In his efforts to gain support for the Tennessee Wilderness Act, Hunter has found an ally in the nonprofit aviation organization SouthWings, which provides politicians and the media with aerial vantage points regarding issues affecting the southeastern landscape.
Last week, Hunter and Jay Mills, a volunteer pilot with SouthWings, flew Congressman Phil Roe (R-Johnson City) and Tennessee Wild volunteer Caara Fritz over a section of land proposed for protection by the Tennessee Wilderness Act of 2011.
According to Mills, the view from 2,000 to 3,000 feet above the ground is unparalleled in its ability to offer a global view of the landscape.
“The perspective of being 2,000 to 3,000 feet above the land in a plane helps people grasp and understand the issues affecting the landscape,” Mills said. “We think that it is helpful for politicians and the media to see these places in their context-from the air.”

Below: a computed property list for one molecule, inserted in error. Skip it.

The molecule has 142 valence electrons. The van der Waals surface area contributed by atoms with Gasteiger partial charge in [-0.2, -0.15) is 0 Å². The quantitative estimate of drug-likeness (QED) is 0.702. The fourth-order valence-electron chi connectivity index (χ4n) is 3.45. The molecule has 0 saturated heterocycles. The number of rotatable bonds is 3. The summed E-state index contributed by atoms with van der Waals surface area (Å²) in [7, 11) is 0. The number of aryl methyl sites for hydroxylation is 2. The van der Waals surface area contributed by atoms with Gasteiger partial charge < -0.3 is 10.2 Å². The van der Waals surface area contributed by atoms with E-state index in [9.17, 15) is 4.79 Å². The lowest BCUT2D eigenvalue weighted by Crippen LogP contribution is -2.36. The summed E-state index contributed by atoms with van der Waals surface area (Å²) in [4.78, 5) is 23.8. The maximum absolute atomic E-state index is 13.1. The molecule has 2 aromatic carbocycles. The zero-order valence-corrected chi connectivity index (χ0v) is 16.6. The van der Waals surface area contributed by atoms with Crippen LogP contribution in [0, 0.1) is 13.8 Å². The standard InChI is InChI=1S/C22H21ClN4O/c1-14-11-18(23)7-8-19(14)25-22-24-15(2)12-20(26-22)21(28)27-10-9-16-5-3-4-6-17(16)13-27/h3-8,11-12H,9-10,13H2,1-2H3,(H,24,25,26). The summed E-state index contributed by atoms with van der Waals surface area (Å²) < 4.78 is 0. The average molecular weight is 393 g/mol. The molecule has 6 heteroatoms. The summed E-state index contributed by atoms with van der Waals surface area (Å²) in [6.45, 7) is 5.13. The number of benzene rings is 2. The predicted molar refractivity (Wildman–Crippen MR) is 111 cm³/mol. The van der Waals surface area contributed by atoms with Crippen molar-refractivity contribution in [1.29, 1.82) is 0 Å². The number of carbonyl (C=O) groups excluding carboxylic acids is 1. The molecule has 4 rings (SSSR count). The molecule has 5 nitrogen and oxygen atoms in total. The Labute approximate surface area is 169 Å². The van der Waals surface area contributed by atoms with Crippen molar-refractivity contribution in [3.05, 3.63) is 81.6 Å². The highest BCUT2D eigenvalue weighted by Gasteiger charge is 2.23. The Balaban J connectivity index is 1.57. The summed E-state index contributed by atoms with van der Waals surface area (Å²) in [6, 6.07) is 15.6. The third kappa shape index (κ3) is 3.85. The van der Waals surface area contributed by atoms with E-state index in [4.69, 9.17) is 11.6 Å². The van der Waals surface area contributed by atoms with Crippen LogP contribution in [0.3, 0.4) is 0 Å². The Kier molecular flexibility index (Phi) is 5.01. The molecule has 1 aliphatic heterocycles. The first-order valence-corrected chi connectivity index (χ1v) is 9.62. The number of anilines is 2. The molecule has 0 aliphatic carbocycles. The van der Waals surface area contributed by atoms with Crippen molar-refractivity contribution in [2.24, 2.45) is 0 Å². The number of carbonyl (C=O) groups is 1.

That global view, Hunter said, often puts the beauty and breadth of the natural landscape into perspective and highlights the importance of preserving wild lands for the future.
“When you’re on a trail, the scope of what you see is very little,” Hunter said. “However, from the air, the grandeur of the wider landscape is laid bare-there it is. You can see rivers, mountains and watersheds in their entirety.
”Wilderness areas preserve our natural heritage-it’s a little slice of undeveloped America, which is important for future generations to see and enjoy as well,” Hunter said. “If the people lead, perhaps the politicians will follow. I am hopeful.”
Click here to view maps of the area.
Jenni Frankenberg Veal is a freelance writer and naturalist living on Walden’s Ridge. She enjoys writing about the natural world and exploration opportunities found within the southeastern United States, one of the most biologically and recreationally rich regions on Earth. Visit her blog at www.YourOutdoorFamily.com.